The Fate of the Android Store in Zhuhai, China

Update at end

More than four months have passed since I first posted about the "Android store" I stumbled upon after I took a random bus trip in Zhuhai, Guangdong province. One issue some people raised was whether its days were numbered due to possible actions from Google. But I assumed that the store, like many unauthorized Apple stores in China, would not face any immediate interference.

Last week I happened to be in Zhuhai, so I returned to its Nanping district to checkup on the now semi-famous store. At first glance, it did not appear much had changed:

Android store in Zhuhai, China
Still there

The inside of the store was also mostly the same as before. One difference was that there were no Apple computers for sale -- only iPads and iPhones were available (see here for earlier photos from inside the store). Another difference also caught my eye. The staff were wearing store shirts:

Employee wearing green store shirt with Android and Apple logos.
She was happy to have her photograph taken.

Back of store shirt.
Sorry, the shirts are not available for purchase.

The Android robot is displayed on the front of the shirt, Apple's logo is on the right sleeve, and Android, Windows Phone, Symbian, and iOS are on the back of the shirt. Given the store's sign, it seems fitting that Android is the most prominently featured brand, even in the shirt's color. It is worth nothing that what appears to be the name of the store on the shirt is the same as the Chinese words which appear underneath the Android logos on the store's main sign.

Although finding that the store still existed did not surprise me, there was something else I was less sure about. Would the store inspire others?

I found the answer at another store just down the street. Here it is as I saw it several months ago:

store with prominent signs for China Unicom and Nokia
One of the many stores in the area with a Nokia sign

But the store has since undergone a bit of a makeover:

Store with China Unicom and Android signs plus some pillars with Apple logos

The large Nokia sign on the outside of the store has been replaced with the Android robot and what is presumably the store's Chinese name (which is similar to the other store's Chinese name and also does not include the Chinese word for "android"). The Nokia sign on the inside of the store has been replaced with a Samsung sign. Another outside face of the store is now partly in the Apple style, but it curiously includes the Android logos on the middle column. However, this mix of Apple and Android may not be so surprising since this same store previously had an ad for the iPhone that included a singing Android robot.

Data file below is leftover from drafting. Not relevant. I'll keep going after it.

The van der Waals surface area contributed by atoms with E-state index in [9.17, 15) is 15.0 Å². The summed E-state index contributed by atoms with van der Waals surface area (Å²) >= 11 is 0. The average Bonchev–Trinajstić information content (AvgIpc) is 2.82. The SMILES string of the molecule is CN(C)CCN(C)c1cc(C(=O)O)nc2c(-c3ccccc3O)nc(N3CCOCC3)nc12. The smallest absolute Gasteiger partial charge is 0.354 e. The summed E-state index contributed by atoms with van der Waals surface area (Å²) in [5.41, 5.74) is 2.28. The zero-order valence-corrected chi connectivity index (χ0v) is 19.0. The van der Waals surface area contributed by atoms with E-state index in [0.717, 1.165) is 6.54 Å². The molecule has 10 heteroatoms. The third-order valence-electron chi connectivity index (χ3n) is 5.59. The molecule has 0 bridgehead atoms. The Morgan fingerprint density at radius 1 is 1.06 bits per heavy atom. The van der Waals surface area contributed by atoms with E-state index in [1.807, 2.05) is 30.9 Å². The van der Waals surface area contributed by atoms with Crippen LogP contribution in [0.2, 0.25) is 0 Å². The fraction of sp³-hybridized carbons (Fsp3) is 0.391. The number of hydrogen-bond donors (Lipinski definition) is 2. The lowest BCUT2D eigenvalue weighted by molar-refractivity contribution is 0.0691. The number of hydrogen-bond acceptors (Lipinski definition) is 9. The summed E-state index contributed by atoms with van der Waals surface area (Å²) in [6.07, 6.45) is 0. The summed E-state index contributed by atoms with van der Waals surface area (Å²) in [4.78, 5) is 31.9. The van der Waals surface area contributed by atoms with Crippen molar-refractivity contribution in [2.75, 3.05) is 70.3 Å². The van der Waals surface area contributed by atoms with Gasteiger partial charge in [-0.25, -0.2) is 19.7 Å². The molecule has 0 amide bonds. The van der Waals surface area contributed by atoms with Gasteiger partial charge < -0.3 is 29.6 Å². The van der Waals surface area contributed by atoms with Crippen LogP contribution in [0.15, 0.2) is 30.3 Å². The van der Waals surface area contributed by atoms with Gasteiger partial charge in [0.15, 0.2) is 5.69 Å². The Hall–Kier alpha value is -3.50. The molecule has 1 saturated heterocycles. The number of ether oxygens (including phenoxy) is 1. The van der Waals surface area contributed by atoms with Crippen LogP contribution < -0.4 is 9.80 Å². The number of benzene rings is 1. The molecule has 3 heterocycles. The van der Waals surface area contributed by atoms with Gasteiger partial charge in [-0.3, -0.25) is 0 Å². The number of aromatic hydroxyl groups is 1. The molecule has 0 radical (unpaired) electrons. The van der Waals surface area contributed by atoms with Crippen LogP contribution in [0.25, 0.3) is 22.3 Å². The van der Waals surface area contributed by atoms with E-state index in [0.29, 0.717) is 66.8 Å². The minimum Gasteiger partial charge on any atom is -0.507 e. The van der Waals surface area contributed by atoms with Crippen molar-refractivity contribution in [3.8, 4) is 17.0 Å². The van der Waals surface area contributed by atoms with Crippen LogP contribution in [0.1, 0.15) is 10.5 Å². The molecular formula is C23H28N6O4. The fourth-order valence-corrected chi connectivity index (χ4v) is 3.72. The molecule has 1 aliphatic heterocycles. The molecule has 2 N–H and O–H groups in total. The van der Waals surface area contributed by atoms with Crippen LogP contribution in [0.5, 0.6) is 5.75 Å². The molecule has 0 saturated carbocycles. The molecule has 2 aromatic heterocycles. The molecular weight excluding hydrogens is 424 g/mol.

I will refrain from any deep commentary. I simply wanted to share that not only does the original Android store remain, but it appears to have an imitator.

And now I wonder if more will soon appear.

UPDATE: A little over a year later, much had changed. See "The Fate of the Android Store in Zhuhai, China: Part II" for more.

Monday, July 23, 2012

Shark-Friendly Soup in Macau

Andrew Sullivan recently shared several pieces about shark fin sales covering topics ranging from the dispute over its ban in California to its strong market in Hong Kong. The eating of shark fins is an issue that has garnered much attention due to the practice of shark finning, where the fin is removed and then the shark is dumped back into the water still alive. However, not all shark fins are obtained through this process, and Sullivan mentions that "scientists and conservationists support managed fisheries over all-out legislative bans".

In a land rife with fake products, I have wondered how much of the shark fin soup sold in China actually includes genuine shark fin. So while walking around Macau last week this pot of soup sitting outside a restaurant caught my attention:

Large container of soup in Macau labeled as "Artificial shark's fin soup with chicken meal"
The value of advertising artificiality

Regardless of whether customers primarily order the soup due to concerns about the welfare of sharks or a desire not to pay the higher price for genuine shark fin soup, this seems to be yet another potential way to reduce shark finning.

Chickens may have some objections though.

Friday, July 20, 2012

Skies and Clouds in China

Something in all of the following scenes caught my attention earlier this week:

A-Ma Temple

Penha Church

Mandarin's House

Taipa Village

Apartments and a Coca-Cola sign

More colorful apartments

Narrow alley in Taipa Village